Meeting Einstein Lectures
Outstanding academics are exploring undiscovered areas of science and present their initial findings to a broad audience at the Meeting Einstein Lectures.
Roger Traub: Challenges of Neuroscience
21st March 2012, 7 pm
Who are we and if so, why?
We have explored almost the entire surface of the earth, have been to the moon and manned space flights to Mars are being planned. But in the exploration of our innermost being, our brain, we are only just at the beginning. Einstein Visiting Fellow Roger Traub invites you on a journey into the brain, explains the challenges research is facing and what route he takes to get to the bottom of the secrets.
The important goals of Neuroscience are:
- First of all clinical, to improve the prevention and treatment of neuropsychiatric disorders.
- Second technological, to gather hints how we might imitate brain functions in intelligent artifacts and software.
- And third the underlying philosophical goal, to understand our own origins and nature.
Why are these goals so difficult to achieve, despite extreme efforts by tens of thousands of researchers? Why is it so hard to understand the brain? According to Roger Traub these goals require that that we should be able to relate “psychological“ functions to the behaviors of large networks of cells. How? By expressing the properties and connections of these networks in equations and in a mathematical language.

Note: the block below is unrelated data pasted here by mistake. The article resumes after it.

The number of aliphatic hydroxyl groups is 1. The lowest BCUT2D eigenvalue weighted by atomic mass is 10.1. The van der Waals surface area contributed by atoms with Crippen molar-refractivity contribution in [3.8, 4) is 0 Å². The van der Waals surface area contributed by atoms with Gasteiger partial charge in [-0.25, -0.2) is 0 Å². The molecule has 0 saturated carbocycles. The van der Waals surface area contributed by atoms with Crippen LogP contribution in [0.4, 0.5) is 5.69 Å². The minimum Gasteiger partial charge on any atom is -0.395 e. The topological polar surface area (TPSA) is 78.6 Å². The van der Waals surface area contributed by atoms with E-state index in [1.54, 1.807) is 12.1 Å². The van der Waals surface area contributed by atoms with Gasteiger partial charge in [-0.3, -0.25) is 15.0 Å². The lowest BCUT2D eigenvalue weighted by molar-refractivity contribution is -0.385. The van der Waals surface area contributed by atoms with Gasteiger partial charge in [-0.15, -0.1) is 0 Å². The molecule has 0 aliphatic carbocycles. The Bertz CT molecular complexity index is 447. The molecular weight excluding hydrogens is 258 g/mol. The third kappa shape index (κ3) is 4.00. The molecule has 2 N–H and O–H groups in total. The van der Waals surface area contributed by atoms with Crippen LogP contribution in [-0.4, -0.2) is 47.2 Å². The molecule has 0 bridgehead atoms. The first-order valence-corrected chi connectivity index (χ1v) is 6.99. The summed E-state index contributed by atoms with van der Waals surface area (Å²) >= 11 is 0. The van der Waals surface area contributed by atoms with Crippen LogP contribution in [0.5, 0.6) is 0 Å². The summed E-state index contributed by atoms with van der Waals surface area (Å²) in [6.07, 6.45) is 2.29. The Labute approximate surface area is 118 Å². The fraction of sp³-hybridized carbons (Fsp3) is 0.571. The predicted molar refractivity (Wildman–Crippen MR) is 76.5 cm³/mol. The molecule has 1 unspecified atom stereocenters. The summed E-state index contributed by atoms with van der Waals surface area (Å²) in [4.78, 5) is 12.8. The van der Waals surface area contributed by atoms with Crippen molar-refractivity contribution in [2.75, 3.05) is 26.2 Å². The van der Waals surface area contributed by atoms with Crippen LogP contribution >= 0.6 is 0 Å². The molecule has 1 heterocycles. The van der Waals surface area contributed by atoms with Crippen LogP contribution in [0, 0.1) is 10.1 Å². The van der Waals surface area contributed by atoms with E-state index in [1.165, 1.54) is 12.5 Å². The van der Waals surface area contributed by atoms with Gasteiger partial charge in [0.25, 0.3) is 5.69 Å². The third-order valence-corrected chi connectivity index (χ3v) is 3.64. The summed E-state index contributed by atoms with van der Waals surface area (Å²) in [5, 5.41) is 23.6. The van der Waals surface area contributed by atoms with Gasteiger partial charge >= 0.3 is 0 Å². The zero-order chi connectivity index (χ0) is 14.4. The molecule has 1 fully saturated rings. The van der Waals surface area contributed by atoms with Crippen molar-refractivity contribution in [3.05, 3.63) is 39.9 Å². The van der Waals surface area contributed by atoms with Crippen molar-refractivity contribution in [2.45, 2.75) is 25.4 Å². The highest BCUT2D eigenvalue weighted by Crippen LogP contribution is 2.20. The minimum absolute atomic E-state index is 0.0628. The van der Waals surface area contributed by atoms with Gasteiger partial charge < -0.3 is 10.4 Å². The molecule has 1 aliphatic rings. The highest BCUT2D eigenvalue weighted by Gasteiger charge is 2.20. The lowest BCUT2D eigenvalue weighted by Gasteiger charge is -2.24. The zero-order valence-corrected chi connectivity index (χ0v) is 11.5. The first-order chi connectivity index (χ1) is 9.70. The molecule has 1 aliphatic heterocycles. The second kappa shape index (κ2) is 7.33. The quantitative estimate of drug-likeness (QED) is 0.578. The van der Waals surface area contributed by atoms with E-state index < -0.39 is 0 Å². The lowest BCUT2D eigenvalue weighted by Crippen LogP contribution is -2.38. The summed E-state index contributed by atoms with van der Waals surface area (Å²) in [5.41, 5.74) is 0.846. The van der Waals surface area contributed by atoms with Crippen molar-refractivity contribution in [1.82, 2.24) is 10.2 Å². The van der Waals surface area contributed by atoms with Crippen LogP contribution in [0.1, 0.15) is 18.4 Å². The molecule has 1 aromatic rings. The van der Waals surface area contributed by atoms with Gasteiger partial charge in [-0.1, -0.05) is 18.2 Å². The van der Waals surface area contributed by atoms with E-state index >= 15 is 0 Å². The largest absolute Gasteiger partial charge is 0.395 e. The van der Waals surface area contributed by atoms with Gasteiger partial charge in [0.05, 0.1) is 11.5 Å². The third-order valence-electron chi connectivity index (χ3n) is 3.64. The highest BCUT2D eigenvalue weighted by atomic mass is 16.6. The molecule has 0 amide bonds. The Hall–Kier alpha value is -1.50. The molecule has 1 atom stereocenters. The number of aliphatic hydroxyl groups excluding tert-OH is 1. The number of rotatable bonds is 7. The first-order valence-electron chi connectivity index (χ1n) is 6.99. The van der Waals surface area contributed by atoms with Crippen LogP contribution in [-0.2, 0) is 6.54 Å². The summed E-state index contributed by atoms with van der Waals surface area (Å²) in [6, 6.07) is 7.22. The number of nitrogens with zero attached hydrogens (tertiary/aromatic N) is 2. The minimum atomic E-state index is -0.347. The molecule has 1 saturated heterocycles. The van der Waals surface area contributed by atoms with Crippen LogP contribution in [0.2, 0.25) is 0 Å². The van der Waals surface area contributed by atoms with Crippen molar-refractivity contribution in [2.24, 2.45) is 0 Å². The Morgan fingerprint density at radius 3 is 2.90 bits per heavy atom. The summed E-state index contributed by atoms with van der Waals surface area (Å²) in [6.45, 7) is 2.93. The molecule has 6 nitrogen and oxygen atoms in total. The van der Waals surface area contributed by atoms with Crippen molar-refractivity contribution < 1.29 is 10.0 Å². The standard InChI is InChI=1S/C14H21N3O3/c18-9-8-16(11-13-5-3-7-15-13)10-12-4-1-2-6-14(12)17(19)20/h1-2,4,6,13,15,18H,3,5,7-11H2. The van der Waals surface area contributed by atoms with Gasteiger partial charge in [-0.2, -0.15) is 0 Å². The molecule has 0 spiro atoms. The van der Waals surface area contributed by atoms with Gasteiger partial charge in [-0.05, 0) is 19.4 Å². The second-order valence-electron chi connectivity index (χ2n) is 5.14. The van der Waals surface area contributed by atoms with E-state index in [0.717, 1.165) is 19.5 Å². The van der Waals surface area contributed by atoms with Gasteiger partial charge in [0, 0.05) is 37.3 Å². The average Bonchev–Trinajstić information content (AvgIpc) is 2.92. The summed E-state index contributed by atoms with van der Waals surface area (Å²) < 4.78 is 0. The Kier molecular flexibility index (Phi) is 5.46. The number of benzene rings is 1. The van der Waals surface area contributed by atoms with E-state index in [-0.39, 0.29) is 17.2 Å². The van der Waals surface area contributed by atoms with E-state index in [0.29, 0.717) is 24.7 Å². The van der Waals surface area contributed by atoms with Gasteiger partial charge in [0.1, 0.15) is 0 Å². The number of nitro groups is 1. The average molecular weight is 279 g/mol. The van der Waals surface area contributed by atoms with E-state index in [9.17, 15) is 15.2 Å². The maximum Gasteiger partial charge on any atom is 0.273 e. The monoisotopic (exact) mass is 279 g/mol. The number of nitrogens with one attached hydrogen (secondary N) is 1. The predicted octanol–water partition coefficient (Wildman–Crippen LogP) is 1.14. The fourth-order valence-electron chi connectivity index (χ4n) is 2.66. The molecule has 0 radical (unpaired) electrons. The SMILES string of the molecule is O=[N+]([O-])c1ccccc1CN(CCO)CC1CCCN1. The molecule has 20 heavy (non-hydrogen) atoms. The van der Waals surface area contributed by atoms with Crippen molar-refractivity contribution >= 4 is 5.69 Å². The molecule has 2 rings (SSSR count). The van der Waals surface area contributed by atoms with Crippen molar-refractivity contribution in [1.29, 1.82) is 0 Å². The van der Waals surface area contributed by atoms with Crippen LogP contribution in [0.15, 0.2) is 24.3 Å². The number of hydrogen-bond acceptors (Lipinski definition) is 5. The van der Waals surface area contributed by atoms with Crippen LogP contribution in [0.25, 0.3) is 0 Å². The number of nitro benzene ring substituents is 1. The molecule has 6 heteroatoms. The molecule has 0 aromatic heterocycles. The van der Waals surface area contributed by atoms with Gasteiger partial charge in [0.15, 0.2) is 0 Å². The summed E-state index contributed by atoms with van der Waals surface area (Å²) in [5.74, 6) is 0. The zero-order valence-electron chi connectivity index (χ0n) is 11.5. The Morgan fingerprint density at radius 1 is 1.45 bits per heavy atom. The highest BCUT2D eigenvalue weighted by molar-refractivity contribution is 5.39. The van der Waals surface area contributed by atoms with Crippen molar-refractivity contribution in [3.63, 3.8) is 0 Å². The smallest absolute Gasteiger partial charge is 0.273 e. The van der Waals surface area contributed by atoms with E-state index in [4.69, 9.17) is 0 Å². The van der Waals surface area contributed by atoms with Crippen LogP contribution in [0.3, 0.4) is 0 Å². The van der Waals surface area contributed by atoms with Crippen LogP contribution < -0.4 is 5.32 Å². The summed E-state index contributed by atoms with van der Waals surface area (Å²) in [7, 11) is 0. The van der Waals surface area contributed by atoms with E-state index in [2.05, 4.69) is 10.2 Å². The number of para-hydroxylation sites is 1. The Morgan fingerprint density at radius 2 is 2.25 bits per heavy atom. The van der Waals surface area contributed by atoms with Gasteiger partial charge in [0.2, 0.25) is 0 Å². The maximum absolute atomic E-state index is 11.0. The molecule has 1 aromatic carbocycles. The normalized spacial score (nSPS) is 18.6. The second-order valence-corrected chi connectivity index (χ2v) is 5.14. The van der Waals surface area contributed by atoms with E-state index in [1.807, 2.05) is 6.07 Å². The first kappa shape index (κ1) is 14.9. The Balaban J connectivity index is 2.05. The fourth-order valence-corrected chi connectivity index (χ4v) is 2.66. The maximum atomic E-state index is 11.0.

Einstein Visting Fellow
The aim of the funding program “Einstein Visiting Fellow“ of the Einstein Foundation Berlin is to bind outstanding foreign scientists into the Berlin research landscape in order to strengthen the international profile of the Berlin universities and research facilities.
Roger Traub has been “Einstein Visiting Fellow” since December 2010 and works within the cluster of excellence “Neurocure” at the Charité. He studied mathematics at Princeton University, New Jersey, USA, and then completed his medical studies at the University of Pennsylvania.
Roger Traub works as a research member for IBM at the Watson Research Center. In addition, he is Adjunct Professor of Neurology at the Columbia University New York.
He is an expert in the computer simulation of circuits between cortical neurons, which are used for example in the researching of epilepsy. Traub is one of the most prestigious researchers in his field.